Hillary Clinton Wants Young Women To Know They Don't Have To Be Perfect To Be Successful

"Don’t let it undermine you."

In her concession speech after last November's presidential election, Hillary Clinton sent a powerful message to young women. "To all the little girls who are watching this," the former Secretary of State said, "never doubt that you are valuable and powerful and deserving of every chance and opportunity in the world to pursue and achieve your own dreams."

The statement resonated with so many that it became the most shared tweet in the United States in 2016. It even inspired a song by one of the millions of girls to whom Clinton was speaking. Now, Clinton is continuing to share words of encouragement to young women who wish to accomplish their goals — and she's making sure to point out that you don't have to be perfect to do it.



Clinton is one of 46 barrier-breaking women featured in a new multimedia project from TIME magazine called FIRSTS: Women Who Are Changing the World. Brazilian photographer Luisa Dörr took portraits of the women on an iPhone — including 12 covers, which showcase Clinton, Ellen DeGeneres, Oprah Winfrey, Ilhan Omar, Ava DuVernay, Janet Yellen, and more.

"Our goal with Firsts is for every woman and girl to find someone whose presence in the highest reaches of success says to her that it is safe to climb, come on up, the view is spectacular," reads the TIME website. The profiles will also be featured in a companion book.

Clinton's "first" is, of course, that she is the first woman to become a major party's nominee for President of the United States. (Incidentally, she was also the first woman to win the majority of the vote in a presidential election.) In a video and accompanying piece, Clinton addresses the sexism that continues to exist in modern society, and the unrealistic and damaging standards to which women and girls are often held.

"It should not be an impossible task for more women to achieve their own goals, but we face what is a pernicious double standard that is aided and abetted by the idea of perfectionism," Clinton says. 

The curse of perfectionism is an issue I've spoken about in the past. So many young women feel like they have to be perfect—that the world is telling them they're not pretty enough, thin enough, smart enough, nice enough, likeable enough … whatever it may be. That somehow they fall short. I've tried to make it as clear as I can that they shouldn't be held back by this imposition of perfectionism. Nobody can achieve that. Yes, you have to be good, you have to be competitive. But don't let it paralyze you. Don't let it undermine you. Don't give in to those who are constantly demanding more and more of you when frankly they don't demand the same of your male counterparts.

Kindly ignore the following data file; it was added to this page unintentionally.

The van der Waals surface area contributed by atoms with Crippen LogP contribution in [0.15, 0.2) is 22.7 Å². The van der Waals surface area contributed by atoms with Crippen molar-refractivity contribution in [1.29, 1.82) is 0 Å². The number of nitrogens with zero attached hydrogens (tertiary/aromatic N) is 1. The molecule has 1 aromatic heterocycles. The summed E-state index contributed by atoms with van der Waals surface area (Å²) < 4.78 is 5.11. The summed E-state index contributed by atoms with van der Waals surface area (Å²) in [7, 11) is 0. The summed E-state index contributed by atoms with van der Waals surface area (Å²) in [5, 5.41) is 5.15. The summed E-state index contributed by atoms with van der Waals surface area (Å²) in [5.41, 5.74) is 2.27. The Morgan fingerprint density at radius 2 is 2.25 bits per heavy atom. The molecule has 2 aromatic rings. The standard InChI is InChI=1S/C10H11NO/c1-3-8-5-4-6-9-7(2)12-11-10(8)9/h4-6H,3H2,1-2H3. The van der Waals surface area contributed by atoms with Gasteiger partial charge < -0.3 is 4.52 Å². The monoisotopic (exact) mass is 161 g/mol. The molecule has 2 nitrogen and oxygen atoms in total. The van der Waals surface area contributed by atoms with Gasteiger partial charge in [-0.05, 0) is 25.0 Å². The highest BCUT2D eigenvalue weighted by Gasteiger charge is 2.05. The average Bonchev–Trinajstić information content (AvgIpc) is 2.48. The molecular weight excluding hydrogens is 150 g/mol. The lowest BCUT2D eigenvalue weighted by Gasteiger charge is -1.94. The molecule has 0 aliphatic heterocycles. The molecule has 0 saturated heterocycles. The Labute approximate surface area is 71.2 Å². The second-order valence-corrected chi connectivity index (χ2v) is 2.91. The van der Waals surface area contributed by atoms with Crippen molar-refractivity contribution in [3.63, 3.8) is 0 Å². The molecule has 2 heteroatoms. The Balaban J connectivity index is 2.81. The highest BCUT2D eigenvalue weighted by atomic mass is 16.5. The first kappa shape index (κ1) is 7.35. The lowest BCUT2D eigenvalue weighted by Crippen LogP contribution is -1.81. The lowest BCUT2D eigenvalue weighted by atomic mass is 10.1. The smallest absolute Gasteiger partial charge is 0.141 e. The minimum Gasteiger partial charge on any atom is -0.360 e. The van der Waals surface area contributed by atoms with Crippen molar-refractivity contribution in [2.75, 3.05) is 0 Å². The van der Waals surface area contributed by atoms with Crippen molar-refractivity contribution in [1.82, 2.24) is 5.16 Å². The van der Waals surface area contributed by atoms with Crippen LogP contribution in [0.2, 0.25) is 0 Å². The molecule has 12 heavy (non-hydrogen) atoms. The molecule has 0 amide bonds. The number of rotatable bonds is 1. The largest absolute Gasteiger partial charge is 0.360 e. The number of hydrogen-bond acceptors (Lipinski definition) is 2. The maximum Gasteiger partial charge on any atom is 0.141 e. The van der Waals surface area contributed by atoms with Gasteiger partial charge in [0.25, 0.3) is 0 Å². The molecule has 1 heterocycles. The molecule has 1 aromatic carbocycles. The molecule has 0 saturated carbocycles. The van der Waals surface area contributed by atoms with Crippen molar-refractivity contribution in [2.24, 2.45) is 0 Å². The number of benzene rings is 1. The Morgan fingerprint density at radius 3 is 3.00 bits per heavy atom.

Clinton goes on to share her belief that this expectation of perfectionism was used against her during the election: "So many articles about me always say, 'Oh well, she's flawed.' Well, name a person who isn't!" she says. "But that was part of the whole diminishment: Don't listen to her, don't follow her, don't vote for her. Let these other guys entertain you and go on their merry way, flaws front and center."

Clinton encourages young women to embrace their flaws, because everyone has them. "We've got to get to a point in our society where you expect excellence and you deliver excellence, but women should not be judged by a different set of standards about how they produce their work and how it's judged."

The former Democratic nominee has been increasingly candid about her experience during last year's election. She's currently promoting her new book What Happened, out September 12, which will include her thoughts on the sexism she faced during the race.

Cliton ends her TIME piece by reminding women that the fight isn't over just because she lost the presidency. "I don't want anyone to be discouraged by my defeat or say that they shouldn't try or support others who will try," she says. "We can't give up trying."

Cover image via State Department Photo/Public Domain.

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